The aims of this study were to estimate prevalence rates of children with autism spectrum disorder (ASD) diagnoses in a cohort of 6-year-old children with birth year 2002, referred to the Autism Centre for Young Children, serving the whole of Stockholm county and on the basis of the available data discuss clinical aspects of assessment, habilitation and follow-up. Records of 142 of a total of 147 (123 boys and 24 girls) identified children with ASD diagnoses were scrutinised with respect to type of diagnosis, cognitive level, other developmental disorders and medical/neurological disorders. The overall prevalence of such disorders was 6.2/1000 (95% confidence interval 5.2-7.2/1000). The rates of learning disability/mental retardation, developmental delay without a specified cognitive level and normal intelligence constituted about one third, respectively. AS and atypical autism tended to be diagnosed more often at age 5-6 years while AD with learning disability/mental retardation was more often diagnosed at age 3-4 years. The awareness of ASDs has resulted in increasing numbers of children being diagnosed at young ages. We conclude that it is important to take into account these children's broader developmental profiles, need for repeated assessment of cognitive functions and follow-up over time and also the requirement for medical/neurological consideration and work-up.
Little is known about the familial characteristics of children diagnosed during childhood as having a developmental language disorder (DLD). This study aimed to investigate the prevalence of autism spectrum disorders (ASD) in siblings of probands diagnosed during childhood as having a DLD. In order to estimate the prevalence of ASD, 908 siblings of 469 probands diagnosed during childhood as having a DLD, and 3,802 siblings of 2,345 controls from the general population, without a known history of DLD, were screened for ASD through the nationwide Danish Psychiatric Central Register (DPCR). The mean length of observation was 35.2 years and 34.8 years, respectively, and the mean age at follow-up 38.4 years and 37.4 years, respectively. At follow-up one sibling (0.1%) in the DLD case group and eight siblings (0.2%) in the comparison group were known in the DPCR with a diagnosis of any ASD (P = 0.53; OR = 0.52; 95%CI 0.07-4.19). Thus our results provide no support for a familial association between DLD and ASD.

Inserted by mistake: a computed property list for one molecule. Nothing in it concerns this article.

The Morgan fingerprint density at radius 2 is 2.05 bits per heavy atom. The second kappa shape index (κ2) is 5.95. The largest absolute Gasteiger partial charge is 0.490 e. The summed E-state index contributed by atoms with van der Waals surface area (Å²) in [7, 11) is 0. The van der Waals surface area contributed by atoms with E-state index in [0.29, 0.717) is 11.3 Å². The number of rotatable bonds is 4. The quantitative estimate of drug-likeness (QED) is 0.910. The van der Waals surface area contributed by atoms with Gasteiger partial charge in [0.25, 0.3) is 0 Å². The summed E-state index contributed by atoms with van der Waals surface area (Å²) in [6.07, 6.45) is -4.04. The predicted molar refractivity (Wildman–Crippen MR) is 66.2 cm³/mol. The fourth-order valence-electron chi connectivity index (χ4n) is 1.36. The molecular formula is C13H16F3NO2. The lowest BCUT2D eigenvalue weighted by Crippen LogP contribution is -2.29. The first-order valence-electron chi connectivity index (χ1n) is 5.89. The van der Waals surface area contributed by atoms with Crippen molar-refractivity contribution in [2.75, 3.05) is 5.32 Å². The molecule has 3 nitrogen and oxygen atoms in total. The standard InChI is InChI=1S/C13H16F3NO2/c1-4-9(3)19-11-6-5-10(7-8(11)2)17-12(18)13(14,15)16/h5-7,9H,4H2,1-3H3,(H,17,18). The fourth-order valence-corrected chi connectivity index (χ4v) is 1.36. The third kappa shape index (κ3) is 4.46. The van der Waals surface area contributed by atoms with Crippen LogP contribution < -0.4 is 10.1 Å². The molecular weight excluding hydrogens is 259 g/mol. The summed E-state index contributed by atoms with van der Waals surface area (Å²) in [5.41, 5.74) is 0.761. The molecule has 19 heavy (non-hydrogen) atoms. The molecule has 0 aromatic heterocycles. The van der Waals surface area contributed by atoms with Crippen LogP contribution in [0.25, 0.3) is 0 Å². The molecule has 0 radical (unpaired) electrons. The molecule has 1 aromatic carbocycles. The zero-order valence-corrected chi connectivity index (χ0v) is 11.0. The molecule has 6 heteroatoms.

BACKGROUND: Reliable, valid, and easy-to-administer instruments to identify possible caseness and to provide proxies for clinical diagnoses are needed in epidemiological research on child and adolescent mental health.The aim of this study is to provide further validity data for a parent telephone interview focused on Autism--Tics, Attention-deficit/hyperactivity disorder (AD/HD), and other Comorbidities (A-TAC), for which reliability and preliminary validation data have been previously reported. METHODS: Parents of 91 children clinically diagnosed at a specialized Child Neuropsychiatric Clinic, 366 control children and 319 children for whom clinical diagnoses had been previously assigned were interviewed by the A-TAC over the phone. Interviewers were blind to clinical information. Different scores from the A-TAC were compared to the diagnostic outcome. RESULTS: Areas under ROC curves for interview scores as predictors of clinical diagnoses were around 0.95 for most disorders, including autism spectrum disorders (ASDs), attention deficit/hyperactivity disorder (AD/HD), tic disorders, developmental coordination disorders (DCD) and learning disorders, indicating excellent screening properties. Screening cut-off scores with sensitivities above 0.90 (0.95 for ASD and AD/HD) were established for most conditions, as well as cut-off scores to identify proxies to clinical diagnoses with specificities above 0.90 (0.95 for ASD and AD/HD). CONCLUSIONS: The previously reported validity of the A-TAC was supported by this larger replication study using broader scales from the A-TAC-items and a larger number of diagnostic categories. Short versions of algorithms worked as well as larger. Different cut-off levels for screening versus identifying proxies for clinical diagnoses are warranted. Data on the validity for mood problems and oppositional defiant/conduct problems are still lacking. Although the A-TAC is principally intended for epidemiological research and general investigations, the instrument may be useful as a tool to collect information in clinical practice as well.
Obtaining a diagnosis of developmental co-ordination disorder (DCD) is a long, inconsistent and frustrating journey for families, with apparently little awareness of DCD in schools or the medical community.